There are three bits of news which can be just about guaranteed to move the share price of a ASX-listed biotechnology company — either positively or negatively.

The first is, obviously, trial results — if a company’s drug proves to be safe or effective in clinical trials, that generally sends the share price up (check out Biotron (ASX:BIT), Orthocell (ASX:OCC) and Opthea (ASX:OPT) for recent examples of this).

If the drug doesn’t work, has a negligible effect or produces conflicting results, the opposite takes place, as Factor Therapeutics (ASX:FTT) so painfully found out last year.

Then there’s regulatory approval.

If a major body like the US Food and Drug Administration, Europe’s CE Mark or Australia’s Therapeutic Goods Administration approves a drug or device, shares fly (this happened for ResApp (ASX:RAP) just last month) or plummet if they refuse or require more data and re-submission.

The third bit of news is a partnership with a larger company, usually a big pharmaceutical company.

This is when a big name buys the rights to a drug or device from a smaller company, providing validation of the IP.

It can have not only a big impact on the share price, but even lead to immediate windfall, as was seen last year, when Viralytics ended its life on the ASX after being snapped up by US pharma giant Merck for half a billion dollars.

So when is the right time for a small biotech company to look for a partner? Phase one studies are usually too early, as most often these trials only test the drug or device in healthy patients, not ones with the disease the company is trying to treat.

After the release of successful phase II results is a common time to partner; as the drug has been shown to be effective in ill patients, and many small Australian biotechs cannot afford the costs associated with a phase III trial.

But it’s not always that cut and dry. Viralytics was acquired on the back of phase I data, for example, while Paradigm (ASX:PAR) chief Paul Rennie previously told Stockhead his company was in no rush to partner, even after successful phase II data.

“Generally speaking most times on the ASX we’d see biotech partners sniffing around post-phase II results, once safety has the tick and also a decent look at efficacy,” says Iain Wilkie, health analyst at Morgans.

“To run a phase III trial yourself, you are potentially looking at anywhere from $US50m to $200m+ depending on the indication, which for most ASX small biotechs is several times their market caps.”

Dr Ross Macdonald, boss of Cynata Therapeutics (ASX:CYP), which just this week announced Japanese tech giant Fujifilm would take ownership of its graft-versus-host disease (GvHD) stem cell treatment, answers the question of when to partner simply: “as soon as you bloody well can”.

“I think there is a big contrast between biotech here in Australia and in the US,” he muses.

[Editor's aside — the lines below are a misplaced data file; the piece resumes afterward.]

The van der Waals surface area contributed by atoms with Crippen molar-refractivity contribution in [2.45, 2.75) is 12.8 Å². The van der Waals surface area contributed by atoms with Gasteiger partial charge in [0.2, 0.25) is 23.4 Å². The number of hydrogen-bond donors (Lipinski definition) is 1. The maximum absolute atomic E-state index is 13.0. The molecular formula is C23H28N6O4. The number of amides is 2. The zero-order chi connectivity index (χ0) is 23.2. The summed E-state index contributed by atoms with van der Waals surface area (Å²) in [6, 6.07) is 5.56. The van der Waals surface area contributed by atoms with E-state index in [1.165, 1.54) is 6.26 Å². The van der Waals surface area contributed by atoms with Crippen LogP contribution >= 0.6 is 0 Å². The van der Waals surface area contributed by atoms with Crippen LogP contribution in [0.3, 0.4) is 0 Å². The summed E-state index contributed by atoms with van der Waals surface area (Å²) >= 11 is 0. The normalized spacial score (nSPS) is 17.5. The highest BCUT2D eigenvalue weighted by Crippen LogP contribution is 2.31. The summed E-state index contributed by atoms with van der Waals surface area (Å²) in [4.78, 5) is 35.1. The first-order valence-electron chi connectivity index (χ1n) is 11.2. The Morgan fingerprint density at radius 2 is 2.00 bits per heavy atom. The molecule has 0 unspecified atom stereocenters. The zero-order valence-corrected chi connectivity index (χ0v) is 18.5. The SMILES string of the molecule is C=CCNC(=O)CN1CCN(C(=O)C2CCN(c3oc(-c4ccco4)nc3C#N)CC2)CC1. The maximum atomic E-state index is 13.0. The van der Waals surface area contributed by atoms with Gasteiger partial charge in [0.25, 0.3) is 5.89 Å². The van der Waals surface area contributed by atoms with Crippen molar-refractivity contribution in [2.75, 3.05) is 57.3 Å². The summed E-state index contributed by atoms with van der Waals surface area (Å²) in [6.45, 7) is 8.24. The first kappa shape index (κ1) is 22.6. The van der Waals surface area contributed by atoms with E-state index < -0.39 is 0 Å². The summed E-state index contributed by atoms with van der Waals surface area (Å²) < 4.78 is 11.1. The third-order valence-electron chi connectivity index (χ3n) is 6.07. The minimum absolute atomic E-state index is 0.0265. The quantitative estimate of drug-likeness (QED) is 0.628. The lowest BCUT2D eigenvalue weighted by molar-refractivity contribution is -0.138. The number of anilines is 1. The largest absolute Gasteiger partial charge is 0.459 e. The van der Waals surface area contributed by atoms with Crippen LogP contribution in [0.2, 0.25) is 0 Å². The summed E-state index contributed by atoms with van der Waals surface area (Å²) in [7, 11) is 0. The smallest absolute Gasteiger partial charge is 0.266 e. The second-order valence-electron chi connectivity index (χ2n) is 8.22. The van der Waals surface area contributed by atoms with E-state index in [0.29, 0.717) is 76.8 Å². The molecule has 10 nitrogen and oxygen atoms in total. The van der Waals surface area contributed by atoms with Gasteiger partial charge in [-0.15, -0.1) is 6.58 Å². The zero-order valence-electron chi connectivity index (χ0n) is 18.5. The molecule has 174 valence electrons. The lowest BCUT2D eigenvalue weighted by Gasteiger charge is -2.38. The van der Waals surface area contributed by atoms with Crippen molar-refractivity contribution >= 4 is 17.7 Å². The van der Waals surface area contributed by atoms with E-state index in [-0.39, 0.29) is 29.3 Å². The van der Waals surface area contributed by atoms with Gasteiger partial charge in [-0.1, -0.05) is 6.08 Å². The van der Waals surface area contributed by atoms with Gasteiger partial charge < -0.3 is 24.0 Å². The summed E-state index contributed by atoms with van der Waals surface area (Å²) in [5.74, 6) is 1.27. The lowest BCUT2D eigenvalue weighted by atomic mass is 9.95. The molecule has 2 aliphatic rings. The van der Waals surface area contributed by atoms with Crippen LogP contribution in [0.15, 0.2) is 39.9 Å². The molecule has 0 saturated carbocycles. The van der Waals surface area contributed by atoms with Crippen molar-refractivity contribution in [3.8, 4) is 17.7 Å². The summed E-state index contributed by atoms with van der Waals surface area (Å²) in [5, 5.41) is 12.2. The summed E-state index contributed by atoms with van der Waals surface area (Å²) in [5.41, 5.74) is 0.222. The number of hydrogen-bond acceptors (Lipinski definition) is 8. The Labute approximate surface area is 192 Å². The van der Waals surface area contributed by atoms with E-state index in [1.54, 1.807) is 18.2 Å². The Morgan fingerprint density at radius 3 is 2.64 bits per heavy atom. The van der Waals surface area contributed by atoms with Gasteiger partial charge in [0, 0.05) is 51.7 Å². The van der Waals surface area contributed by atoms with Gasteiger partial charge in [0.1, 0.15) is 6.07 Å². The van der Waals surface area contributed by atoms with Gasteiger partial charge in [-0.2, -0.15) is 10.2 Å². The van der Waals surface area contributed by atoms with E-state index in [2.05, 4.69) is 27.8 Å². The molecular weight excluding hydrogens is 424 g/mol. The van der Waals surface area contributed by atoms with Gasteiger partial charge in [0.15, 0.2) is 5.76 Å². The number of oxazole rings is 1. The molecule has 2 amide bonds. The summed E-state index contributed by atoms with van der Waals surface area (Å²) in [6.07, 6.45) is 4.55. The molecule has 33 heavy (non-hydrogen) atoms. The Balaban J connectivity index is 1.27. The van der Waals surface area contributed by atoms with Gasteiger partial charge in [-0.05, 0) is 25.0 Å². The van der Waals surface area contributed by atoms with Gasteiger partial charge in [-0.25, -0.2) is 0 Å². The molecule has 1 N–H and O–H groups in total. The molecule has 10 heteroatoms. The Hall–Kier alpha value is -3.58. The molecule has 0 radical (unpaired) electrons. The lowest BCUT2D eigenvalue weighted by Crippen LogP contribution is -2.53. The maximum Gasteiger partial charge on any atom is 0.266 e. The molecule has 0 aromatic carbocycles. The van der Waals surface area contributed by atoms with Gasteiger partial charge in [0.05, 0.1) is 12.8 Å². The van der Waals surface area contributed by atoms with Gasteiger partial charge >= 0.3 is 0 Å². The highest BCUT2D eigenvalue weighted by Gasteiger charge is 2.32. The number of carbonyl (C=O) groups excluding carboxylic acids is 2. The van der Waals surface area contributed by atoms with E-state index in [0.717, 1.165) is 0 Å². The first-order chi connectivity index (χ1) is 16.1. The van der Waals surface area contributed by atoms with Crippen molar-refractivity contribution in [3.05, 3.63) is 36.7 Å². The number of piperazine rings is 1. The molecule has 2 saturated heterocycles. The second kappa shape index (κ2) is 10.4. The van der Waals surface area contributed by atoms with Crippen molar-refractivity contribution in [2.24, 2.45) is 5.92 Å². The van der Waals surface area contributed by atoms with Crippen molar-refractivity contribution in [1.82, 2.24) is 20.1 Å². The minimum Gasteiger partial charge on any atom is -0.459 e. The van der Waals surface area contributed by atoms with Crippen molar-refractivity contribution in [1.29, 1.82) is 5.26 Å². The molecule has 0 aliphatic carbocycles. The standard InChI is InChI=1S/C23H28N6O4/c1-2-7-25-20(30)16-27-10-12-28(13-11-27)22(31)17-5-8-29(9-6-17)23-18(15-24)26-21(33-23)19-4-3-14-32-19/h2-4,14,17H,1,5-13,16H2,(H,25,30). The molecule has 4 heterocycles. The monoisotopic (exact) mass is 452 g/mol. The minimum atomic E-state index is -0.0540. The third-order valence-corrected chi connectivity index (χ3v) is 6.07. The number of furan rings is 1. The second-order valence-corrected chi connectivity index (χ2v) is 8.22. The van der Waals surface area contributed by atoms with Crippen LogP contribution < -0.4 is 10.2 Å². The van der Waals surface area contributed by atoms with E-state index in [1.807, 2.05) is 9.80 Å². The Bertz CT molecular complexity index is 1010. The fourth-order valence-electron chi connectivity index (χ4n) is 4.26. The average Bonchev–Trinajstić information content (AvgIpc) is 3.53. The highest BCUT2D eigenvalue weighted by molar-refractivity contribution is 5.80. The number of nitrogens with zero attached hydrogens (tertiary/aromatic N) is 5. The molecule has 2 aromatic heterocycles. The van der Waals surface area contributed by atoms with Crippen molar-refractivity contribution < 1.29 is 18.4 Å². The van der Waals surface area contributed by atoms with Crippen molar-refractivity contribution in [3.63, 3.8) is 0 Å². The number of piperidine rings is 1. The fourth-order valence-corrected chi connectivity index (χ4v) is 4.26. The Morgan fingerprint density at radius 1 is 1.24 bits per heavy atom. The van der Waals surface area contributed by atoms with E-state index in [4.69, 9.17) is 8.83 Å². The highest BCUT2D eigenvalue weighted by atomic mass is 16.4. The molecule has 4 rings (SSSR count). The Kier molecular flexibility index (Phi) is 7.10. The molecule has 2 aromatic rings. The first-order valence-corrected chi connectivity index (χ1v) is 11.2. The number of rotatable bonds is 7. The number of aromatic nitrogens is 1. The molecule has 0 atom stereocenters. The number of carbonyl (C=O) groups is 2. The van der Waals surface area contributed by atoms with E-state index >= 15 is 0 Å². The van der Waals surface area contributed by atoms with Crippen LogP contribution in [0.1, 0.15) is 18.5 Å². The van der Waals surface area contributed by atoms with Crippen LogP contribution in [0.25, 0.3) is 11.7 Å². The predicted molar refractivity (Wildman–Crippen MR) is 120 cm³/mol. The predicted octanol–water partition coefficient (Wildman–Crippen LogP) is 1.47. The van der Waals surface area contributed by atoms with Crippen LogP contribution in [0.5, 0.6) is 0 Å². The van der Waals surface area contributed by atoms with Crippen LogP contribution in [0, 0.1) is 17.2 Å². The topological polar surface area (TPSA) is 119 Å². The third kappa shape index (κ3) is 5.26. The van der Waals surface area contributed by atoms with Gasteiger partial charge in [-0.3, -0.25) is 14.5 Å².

“In the US, institutional investors are not in the least bit interested in companies partnering after trial results, if ever! They will give you the capital to go the whole way so that all value goes back to the company and its shareholders.

“But here in Australia we don’t have access to that level of funding, and many investors are impatient, and aren’t prepared to invest over the long timelines that are standard practice for a biotech.

“So in my view you have to have partnering front and centre of your business strategy and seek to partner as early as possible.”

Cynata’s tie-up with Fujifilm comes after successful phase I results, but that trial was unusually conducted in patients with GvHD.

Dr Macdonald said his company landed on GvHD as its first indication because it was a much smaller market.

“In our case the disease we chose gave us the confirmation our technology works,” he says.

“This makes us attractive to a partner, and now that we have that partner, it is enormous validation, because they’ve kicked the tyres, like what they’ve seen and are prepared to put money in, which allows us to expand into other indications as they take control of the GvHD drug.”

Wilkie agrees, saying ultimately, whether a biotech is approached by a bigger partner or not is all down to context.

“It really depends on the target indications and how many other players are already out there going for the same goal,” he says.

“Opthea obviously had a successful phase II result recently and has run hard on the back of that.

“Assumedly investors are backing that a deal is forthcoming. Adalta (ASX:1AD) is still pre-clinical but has pretty consistently argued that it’s a target once it gets through phase I.”

And as for Paradigm? “Results were interesting but I thought far from convincing – pharma likely keeping watch but insufficient to go all in for it,” Wilkie says.

“It went from being deal-ready with multiple suitors, in its investor presentation just prior to the capital raise, to raising $78m and going it alone. We read into this that those deals were likely far less than management were anticipating.”